In this post, you will hear both Karl’s (a person with Parkinson’s) and Angela’s (a carepartner) unique perspectives about routine and facing Parkinson’s disease.
Maintaining a routine has real benefit even though after a period, it may appear mundane. If the routine that you have established is working for you and you have a well-balanced regimen that is meeting your needs and is doctor approved there is obviously no need for tweaking. Be sure to stay challenged in your workout, your cognitive work, and whatever it is that brings you satisfaction and happiness.
If your routine is comfortable and your Parkinson’s is in check, you are in a good place and your routine is solid. Stay vigilant for small changes in your body, mind, and mood. Once you notice any change that does not fit your routine, it is an indicator to check in with your neurologist for suggestions. Remain malleable, because as Parkinson’s may reveal a new symptom, you must add to or alter your routine.
As a carepartner, developing a routine can be a challenge. As many of you know, the ups and downs of the medications and Parkinson’s symptoms can change day by day, hour by hour, even minute by minute. Coping with this challenging environment can test even the most even-tempered caregiver!
In our relationship, I find the following tips go a long way to creating a way of life we both can live with:
Since I’m not the one living with Parkinson’s disease (PD), I find the best way to find out how Karl is doing is to ask. Since many of his symptoms of PD are not easily seen with my own eyes, asking questions about how he is feeling is the only way to figure out what’s going on. The answers he provides are layered. It’s not what he says but how he responds. Since facial masking cannot be an accurate outward representation of how he feels, I find myself relying on additional cues including listening to his voice, watching his eyes, and even evaluating his word choices.
Routine with Flexibility
There is a structure to each day but there’s a lot of flexibility built in. I’ll share an example: We usually take a walk each day around noon. If his medications are not working as well as they should or a dose was taken late, we will shift the time to accommodate his physical “on time”. Or we may even make the walk a shorter route and take multiple laps. I’ve also started asking him at a certain point in these walks for him to pick the next part of the route. This is to have him check in with himself to see what he feels his body can do. Once again, I’m not the one with Parkinson’s so evaluating medication on time has to be his responsibility.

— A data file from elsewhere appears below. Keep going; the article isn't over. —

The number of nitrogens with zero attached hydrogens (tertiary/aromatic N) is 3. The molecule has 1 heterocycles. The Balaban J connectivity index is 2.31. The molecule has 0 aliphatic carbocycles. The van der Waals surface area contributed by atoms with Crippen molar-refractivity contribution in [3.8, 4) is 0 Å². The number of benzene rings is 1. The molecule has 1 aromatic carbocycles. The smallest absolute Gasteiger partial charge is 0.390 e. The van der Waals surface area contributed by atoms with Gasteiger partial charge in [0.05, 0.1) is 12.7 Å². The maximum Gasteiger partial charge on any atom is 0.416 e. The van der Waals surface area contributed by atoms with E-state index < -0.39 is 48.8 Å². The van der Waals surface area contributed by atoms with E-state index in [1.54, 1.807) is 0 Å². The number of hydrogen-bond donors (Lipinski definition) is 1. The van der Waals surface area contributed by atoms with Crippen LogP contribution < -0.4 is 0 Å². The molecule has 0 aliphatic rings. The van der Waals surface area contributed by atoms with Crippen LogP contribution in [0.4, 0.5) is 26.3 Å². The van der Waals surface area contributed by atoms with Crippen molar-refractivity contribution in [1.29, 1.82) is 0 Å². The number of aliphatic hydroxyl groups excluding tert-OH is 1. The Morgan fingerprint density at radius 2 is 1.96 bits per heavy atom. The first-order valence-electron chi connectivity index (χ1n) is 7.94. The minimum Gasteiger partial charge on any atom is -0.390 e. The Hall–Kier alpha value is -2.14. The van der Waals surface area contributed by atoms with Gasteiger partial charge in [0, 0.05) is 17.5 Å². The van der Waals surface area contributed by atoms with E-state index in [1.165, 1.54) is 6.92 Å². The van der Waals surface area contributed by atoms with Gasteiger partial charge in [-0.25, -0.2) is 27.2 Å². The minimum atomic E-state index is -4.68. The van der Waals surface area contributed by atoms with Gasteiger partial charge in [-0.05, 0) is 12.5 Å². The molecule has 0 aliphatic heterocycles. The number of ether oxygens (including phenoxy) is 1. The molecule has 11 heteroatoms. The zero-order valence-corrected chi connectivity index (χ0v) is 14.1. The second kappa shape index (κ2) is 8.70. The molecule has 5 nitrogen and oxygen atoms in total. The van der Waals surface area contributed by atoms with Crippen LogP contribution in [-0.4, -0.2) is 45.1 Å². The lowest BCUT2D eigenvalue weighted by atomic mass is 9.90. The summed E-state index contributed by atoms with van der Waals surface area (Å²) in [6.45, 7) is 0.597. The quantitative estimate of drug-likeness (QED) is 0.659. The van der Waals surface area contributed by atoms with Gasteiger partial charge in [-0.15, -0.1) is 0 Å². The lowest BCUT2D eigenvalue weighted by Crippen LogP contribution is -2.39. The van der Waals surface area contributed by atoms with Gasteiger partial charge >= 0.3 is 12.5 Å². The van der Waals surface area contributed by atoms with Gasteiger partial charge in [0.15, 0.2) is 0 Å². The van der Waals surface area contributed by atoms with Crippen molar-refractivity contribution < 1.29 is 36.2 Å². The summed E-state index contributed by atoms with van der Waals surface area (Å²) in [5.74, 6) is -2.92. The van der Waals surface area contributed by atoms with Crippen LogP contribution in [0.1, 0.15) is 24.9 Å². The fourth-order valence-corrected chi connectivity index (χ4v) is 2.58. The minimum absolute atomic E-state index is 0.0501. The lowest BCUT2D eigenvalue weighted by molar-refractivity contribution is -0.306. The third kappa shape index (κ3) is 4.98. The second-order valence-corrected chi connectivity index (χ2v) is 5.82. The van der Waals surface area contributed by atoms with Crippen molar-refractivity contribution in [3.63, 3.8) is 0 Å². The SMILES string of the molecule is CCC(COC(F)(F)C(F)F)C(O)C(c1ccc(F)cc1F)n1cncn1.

Be Ready to Pivot
Although we all want to keep to our commitments, there are times when that is impossible. Always have a list of alternative approaches to your plans.
Here’s an example: You have plans to meet out of town friends for lunch but you and your loved one had a terrible night’s sleep. You both realize you just don’t have the energy to make it to lunch, but you want to see your friends. Some alternative plans might be: How about coffee at your house instead? Or have them stop by and order lunch in? Or just have them stop by and chat with you outside in the driveway or on patio/deck?
Don’t hesitate to tell your family or friends that you need an accommodation. It’s OK to be vulnerable and admit you need a pivot. In the long run, you will both feel better that you made the change.
Build in Change to Keep Interest
Routine can be great, but we can all agree it does get boring sometimes. Everyone should find a way to do something unexpected. Recently, Karl and I skipped work one day and took a road trip to the river. We cleared our calendar, made lunch, and drove to the Shenandoah River on a gorgeous day. It felt great to sit outside, watch the ducks and bluebirds and enjoy our lunch in a new location. Sure, it took effort, but it was worth it! I still remember how lovely it was to just relax, enjoy Karl’s company, and the gorgeous surroundings!
Making a Choice
Maybe your plans aren’t that elaborate but give some thought about doing something unexpected to liven up your routine. How about going outside? Visit a local park with lunch or coffee? Have a friend stop by for a chat?
Routine comes down to choices…how do you want to choose to live your day? If you both can communicate your needs and wishes, maybe you can agree on a way to live with routine and the ups and downs with Parkinson’s disease?